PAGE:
Brown was shown a straight red card for aiming a fly kick at Neymar after tripping the Brazilian winger when the score was goalless after almost an hour. Barcelona's subsequent winner from Cesc Fabregas left Brown carrying the can for Celtic's second defeat in the Champions League, leaving them bottom of Group H.
Celtic have no right of appeal against the red card shown by French referee Stephane Lannoy although an appeal could be lodged if Uefa's control and disciplinary body decides to apply more than the mandatory one-game suspension for violent conduct. Brown will definitely be out of the home game against Ajax on October 22. Manager Neil Lennon was irritated by the sending-off and said it was soft.
Brown described the red card as "harsh" but admitted he had been in the wrong. "I realise that I made a mistake in getting sent off last night," he told the official Celtic website. "It's something that happened in the heat of the moment but I shouldn't have acted in this way.
"I still think it was a harsh decision. However, I recognise that I made a mistake and put myself and my team-mates in a difficult position. I need to live with that and there is no-one more disappointed than me about losing the match. There wasn't a huge amount of contact at all, to be honest, but I have to accept responsibility for my actions - and I do.
"The team deserved to get something out of the game after playing so brilliantly and putting in so much effort against one of the best sides in the world. I was also disappointed for the supporters after the incredible backing they gave us during the game. They were magnificent once again.
"It was another fantastic performance from the lads after the Milan game and, although we've still to pick up a point from this group, we've shown we can compete against some of the best sides in Europe. We have four games to go in this group and everyone in the squad firmly believes we can still qualify, and we are determined to get our first points on the board against Ajax in two weeks' time.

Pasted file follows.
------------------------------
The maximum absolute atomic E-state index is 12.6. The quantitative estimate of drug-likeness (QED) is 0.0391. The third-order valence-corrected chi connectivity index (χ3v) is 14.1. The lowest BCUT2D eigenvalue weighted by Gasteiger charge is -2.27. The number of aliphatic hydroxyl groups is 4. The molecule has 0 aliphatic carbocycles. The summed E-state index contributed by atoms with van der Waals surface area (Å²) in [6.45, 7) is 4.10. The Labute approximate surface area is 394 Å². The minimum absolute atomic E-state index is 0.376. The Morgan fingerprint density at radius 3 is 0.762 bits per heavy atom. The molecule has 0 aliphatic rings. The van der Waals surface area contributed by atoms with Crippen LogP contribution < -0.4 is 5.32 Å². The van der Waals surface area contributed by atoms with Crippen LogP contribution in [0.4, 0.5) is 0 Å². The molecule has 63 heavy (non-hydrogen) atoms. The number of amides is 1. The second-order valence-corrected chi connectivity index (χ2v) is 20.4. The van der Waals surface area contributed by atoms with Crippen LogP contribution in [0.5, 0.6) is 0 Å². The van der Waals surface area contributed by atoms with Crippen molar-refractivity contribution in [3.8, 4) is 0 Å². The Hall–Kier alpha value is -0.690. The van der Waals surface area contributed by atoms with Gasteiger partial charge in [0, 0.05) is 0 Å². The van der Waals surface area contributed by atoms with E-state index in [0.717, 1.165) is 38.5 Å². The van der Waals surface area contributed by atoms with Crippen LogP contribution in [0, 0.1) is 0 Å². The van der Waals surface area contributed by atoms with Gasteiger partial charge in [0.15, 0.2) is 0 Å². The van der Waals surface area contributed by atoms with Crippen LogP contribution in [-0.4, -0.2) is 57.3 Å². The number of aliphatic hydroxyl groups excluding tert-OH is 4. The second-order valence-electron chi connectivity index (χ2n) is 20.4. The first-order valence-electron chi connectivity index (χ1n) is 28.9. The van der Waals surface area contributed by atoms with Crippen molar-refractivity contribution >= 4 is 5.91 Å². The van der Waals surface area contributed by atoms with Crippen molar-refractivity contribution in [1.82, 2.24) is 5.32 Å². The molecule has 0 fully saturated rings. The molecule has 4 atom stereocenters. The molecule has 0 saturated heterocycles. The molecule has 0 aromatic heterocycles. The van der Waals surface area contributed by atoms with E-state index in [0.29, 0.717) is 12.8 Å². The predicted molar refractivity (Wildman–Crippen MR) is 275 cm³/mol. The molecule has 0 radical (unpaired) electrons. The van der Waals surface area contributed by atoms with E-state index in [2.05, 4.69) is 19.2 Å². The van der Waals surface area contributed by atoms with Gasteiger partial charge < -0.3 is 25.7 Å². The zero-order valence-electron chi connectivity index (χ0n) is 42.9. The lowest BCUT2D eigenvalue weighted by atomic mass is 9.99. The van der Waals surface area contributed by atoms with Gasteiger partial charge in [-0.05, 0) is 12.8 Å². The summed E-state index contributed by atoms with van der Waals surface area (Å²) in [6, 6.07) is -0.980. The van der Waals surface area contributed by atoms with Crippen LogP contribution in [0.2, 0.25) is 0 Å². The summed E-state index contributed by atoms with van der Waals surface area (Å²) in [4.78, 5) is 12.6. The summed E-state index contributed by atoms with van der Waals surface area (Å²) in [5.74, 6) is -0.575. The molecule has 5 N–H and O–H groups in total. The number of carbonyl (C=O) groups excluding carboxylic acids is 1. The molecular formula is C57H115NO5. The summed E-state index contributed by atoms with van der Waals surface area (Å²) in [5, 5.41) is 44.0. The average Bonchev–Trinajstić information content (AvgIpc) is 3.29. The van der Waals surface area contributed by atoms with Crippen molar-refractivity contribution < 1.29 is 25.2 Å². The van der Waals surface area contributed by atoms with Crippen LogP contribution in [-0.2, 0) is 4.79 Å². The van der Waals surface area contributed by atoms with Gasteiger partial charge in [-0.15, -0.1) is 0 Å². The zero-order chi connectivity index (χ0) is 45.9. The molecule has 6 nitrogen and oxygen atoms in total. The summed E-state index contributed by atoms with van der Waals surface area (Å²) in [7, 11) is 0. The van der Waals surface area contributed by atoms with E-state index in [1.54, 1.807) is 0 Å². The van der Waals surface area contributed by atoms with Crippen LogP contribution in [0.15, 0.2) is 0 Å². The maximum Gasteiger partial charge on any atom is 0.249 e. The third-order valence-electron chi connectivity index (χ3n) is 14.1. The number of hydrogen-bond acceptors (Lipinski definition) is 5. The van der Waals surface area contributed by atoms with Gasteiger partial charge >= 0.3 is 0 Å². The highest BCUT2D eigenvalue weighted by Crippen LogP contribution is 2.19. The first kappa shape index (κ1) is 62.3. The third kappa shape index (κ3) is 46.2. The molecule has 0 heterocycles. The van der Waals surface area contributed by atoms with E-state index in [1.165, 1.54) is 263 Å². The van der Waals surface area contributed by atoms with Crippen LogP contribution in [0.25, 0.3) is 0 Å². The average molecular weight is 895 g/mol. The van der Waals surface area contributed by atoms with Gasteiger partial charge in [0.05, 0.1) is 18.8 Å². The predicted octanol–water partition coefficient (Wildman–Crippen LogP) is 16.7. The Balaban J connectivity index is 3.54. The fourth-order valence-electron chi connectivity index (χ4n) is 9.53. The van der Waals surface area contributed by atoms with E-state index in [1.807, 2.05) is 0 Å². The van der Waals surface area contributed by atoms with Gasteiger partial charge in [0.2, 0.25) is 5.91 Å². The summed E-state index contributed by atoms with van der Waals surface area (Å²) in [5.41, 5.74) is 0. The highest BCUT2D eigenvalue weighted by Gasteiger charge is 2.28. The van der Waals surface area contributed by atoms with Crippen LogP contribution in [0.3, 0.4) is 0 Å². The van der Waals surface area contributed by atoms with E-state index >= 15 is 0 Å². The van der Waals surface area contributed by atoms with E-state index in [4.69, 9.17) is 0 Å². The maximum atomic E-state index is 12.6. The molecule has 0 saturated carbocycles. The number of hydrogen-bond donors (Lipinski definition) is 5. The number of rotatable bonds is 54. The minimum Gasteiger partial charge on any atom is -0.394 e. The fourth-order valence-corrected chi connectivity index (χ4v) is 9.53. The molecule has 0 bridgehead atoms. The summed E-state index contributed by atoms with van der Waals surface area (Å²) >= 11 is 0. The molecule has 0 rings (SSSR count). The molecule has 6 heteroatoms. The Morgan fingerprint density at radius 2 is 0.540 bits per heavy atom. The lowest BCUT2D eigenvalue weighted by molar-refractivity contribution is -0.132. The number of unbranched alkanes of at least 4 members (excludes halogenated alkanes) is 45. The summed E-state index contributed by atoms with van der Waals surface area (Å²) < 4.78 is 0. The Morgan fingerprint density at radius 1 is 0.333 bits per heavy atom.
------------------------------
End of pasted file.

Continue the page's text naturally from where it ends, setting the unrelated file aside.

"For my part, I can't wait to get back on the pitch against Motherwell at the weekend and try to help us extend our winning run in the league."
The Spanish media had an entirely different interpretation of Celtic's midweek performance, though, and there were even calls for Uefa to impose an extended ban on Brown. The popular Catalan newspaper AS accused Celtic of "kicking everything that moves". It wrote: "As the fans have a good song in them everyone loves Celtic, despite them having one of the most horrendous styles of football in Europe, based on putting 10 players in their own box and kicking everything that moves. And even when it's on the ground and isn't moving, kick it anyway for good measure. (See Brown on Neymar)."
Of Brown's red card, AS went on: "It was a clear red that should probably also have an additional ban added on, to set an example."
Marca praised Celtic supporters for giving Andres Iniesta a standing ovation when he was substituted: "The Celtic fans always encourage their players but are also friendly and respectful of opponents, which you could see with the standing ovation for Iniesta on 88 minutes. Celtic Park, despite their team losing, thundered with applause for one of Spain's most beloved players."
Gordon Strachan, meanwhile, does not feel the need to speak to Brown about his impetuosity on the pitch. The Scotland manager did, though, highlight the reaction of Neymar in the lead up to Brown's dismissal, putting it down to cultural differences.
"You've got to remember that in South America that's accepted," Strachan said. "In Britain, your mates say, 'what are you doing? You embarrassed yourself there'.
Strachan admits there is
"a devil inside" all players, but said Brown understands the responsibilities of his role as Celtic captain and the likely captain of Scotland when the national team face Croatia on October 15.
"He has faults, but he also has assets. We have all been there. We are all a devil at a football match. We have seen it and we all go 'wooah, maybe he gave the referee an opportunity. . . ' But then we are going: 'What was Neymar doing?' It is like the David Beckham and Simeone thing. You look at David, and then you look at Simeone and say: 'I thought he was supposed to be a hard man?'"